SC_12-0144_sm_supplFigure7E.tif1044KFigure S7. Selected Epigraph Analysis for the three donors (full results shown in File S5). Yellow bars indicate monoallelic gene loci (MA) and red bars biallelic gene loci (BA). CTX, STR and SPC denote gene loci from cortex, striatum and spinal cord donors. (A) shows enriched CpG and general GC content at transcriptional start sites of BA gene loci. (B) SINE element showing an increased occurrence with BA gene loci when the full length of the transcript is considered. (C) LINE elements show no significant difference between MA and BA gene loci. (D) L1 family also show no significant difference in their distribution. (E) LTRs show increased occurrence with MA gene loci.
SC_12-0144_sm_supplFigure8.tif259KFigure S8. Clonal bisulfite sequencing of the gene TNFRSF10D promoter region in spinal cord derived clones. The biallelic expressing SPC06 shows only sporadic CpG methylated sites whereas the monoallelic expressing SPC01 and SPC04 show a proportion of reads with long stretches of CpG methylation. Filled circles indicate methylated CpG sites, clear circles unmethylated, missing circles for CpG sites where methylation status could not be obtained.
SC_12-0144_sm_supplFigure9.tif473KFigure S9. Epigenomic measures at identified monoallelic and biallelic loci. Histone modification and DNAse I hypersensitvity site measures from fetal brain at neural stem cell line identified monoallelic (MA), stochastic monoallelic (St-MA) and biallelic (BA) gene loci derived from cortical, striatal and spinal cord donors. All data was obtained from the Human Epigenome Atlas (http://www.epigenomeatlas.com/ ).
SC_12-0144_sm_supplFigure10.tif1013KFigure S10. Epigenomic measures in non-neuronal tissue. ChIP-seq histone modification measures from lymphocytes at transcriptional start site gene loci defined from cortex (CTX), striatum (STR) and spinal cord (SPC). MA denotes monoallelic expressing genes, BA denotes biallelic genes. A depletion of H3K4me3 and enrichment of H3K27me3 at MA gene loci exists, similar to the observations found in the fetal brain data (see figure S9). However, H3K9me3 measures differ from fetal brain, showing enrichment at MA gene loci. Lymphocyte data was retrieved using the tool EpiGraph (http://epigraph.mpi-inf.mpg.de/).
SC_12-0144_sm_supplFigure11.tif1428KFigure S11. Sequence conservation association. (A) Relation of monoallelic (MA - red bars) and biallelic expressed genes (BA - blue bars) with rapidly evolving conserved noncoding sequences. Datasets from three separate studies were used to examine gene loci associations from cortical (CTX), striatal (STR) and spinal cord (SPC) neural stem cell lines. Enrichment of rapidly evolving conserved non-coding sequences was found in the MA gene list from all donors, although statistical significance was not reached with the Pollard et al (2007) dataset due to a low sample number. (B) dN/dS plot examining synonymous versus non synonymous mutational rates between MA and BA expressing genes. No significant difference was found suggesting neutral drift within coding exons.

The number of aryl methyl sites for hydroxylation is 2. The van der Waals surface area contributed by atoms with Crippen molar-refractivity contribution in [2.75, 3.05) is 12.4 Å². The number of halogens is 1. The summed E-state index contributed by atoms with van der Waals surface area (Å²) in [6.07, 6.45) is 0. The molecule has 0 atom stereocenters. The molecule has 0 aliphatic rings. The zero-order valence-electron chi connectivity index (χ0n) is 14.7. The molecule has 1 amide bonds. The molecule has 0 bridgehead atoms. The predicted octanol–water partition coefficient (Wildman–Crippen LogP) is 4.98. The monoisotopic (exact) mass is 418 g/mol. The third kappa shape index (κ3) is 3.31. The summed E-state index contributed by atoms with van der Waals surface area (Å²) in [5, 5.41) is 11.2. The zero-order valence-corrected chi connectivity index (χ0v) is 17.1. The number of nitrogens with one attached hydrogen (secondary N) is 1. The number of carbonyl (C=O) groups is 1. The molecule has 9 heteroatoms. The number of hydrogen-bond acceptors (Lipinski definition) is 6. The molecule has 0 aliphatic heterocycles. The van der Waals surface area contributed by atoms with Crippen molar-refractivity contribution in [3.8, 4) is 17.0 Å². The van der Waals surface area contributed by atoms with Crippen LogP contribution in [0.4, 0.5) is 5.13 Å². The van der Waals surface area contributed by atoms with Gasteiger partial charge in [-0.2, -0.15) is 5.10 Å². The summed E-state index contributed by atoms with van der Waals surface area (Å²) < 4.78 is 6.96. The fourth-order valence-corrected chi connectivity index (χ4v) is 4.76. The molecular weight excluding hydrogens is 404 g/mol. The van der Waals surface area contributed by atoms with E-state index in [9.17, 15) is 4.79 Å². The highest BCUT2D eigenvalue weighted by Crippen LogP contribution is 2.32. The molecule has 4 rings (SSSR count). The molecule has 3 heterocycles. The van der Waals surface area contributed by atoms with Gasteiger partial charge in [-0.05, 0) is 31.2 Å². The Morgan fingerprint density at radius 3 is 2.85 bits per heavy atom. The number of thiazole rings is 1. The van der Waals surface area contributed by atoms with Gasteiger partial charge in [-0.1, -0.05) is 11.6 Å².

SC_12-0144_sm_suppltable1.tif380KTable S1. Relationship of genes identified by Gimelbrant et al (2007) to genes identified in this study. Result for cortical, striatal and spinal cord donors are shown. The two rows represent the monoallelic genes (MA) and biallelic (BA) genes identified from this study which overlap with those assayed in the Gimelbrant et al study (columns). The number of observed and expected MA and BA genes identified by Gimelbrant et al in relation to this study are shown together with Chi-squared test p-values. Expected numbers were calculated using the proportion of MA and BA genes from this study (10%:90% ratio). The findings indicate that the MA genes identified within this study match a significant number of MA genes from Gimelbrant et al (2.4 to 3.8 fold enrichment) which is significantly higher than MA genes which match Gimelbrant's BA gene loci (0.9 to 1.2 fold enrichment). Conversely, the BA genes we identified are equal to the expected amount of BA genes identified by Gimelbrant et al (1.0 fold enrichment) whereas a marginal under-representation of BA genes map to Gimelbrant's MA gene loci (1.0, 0.9 and 0.9 fold enrichment respectively).
SC_12-0144_sm_suppltable2.tif333KTable S2. Identification of intergenic SNPs summary. Detected monoallelic SNPs occurring side by side in chains of three or more SNPs along the genome are shown for the three clonal lines from each donor. A breakdown of position for each identified SNPs are shown: genic SNPs (within a RefSeq or UCSC genome browser defined transcript), intergenic SNPs within human EST sequences (but outside of RefSeq and UCSC known genes) and intergenic SNPs which show no alignments with EST sequences.
SC_12-0144_sm_SupplFile1.xls117KSupplementary File 1
SC_12-0144_sm_SupplFile2.xls287KSupplementary File 2
SC_12-0144_sm_SupplFile3.xls150KSupplementary File 3
SC_12-0144_sm_SupplFile4.xls1870KSupplementary File 4
SC_12-0144_sm_SupplFile5.xls785KSupplementary File 5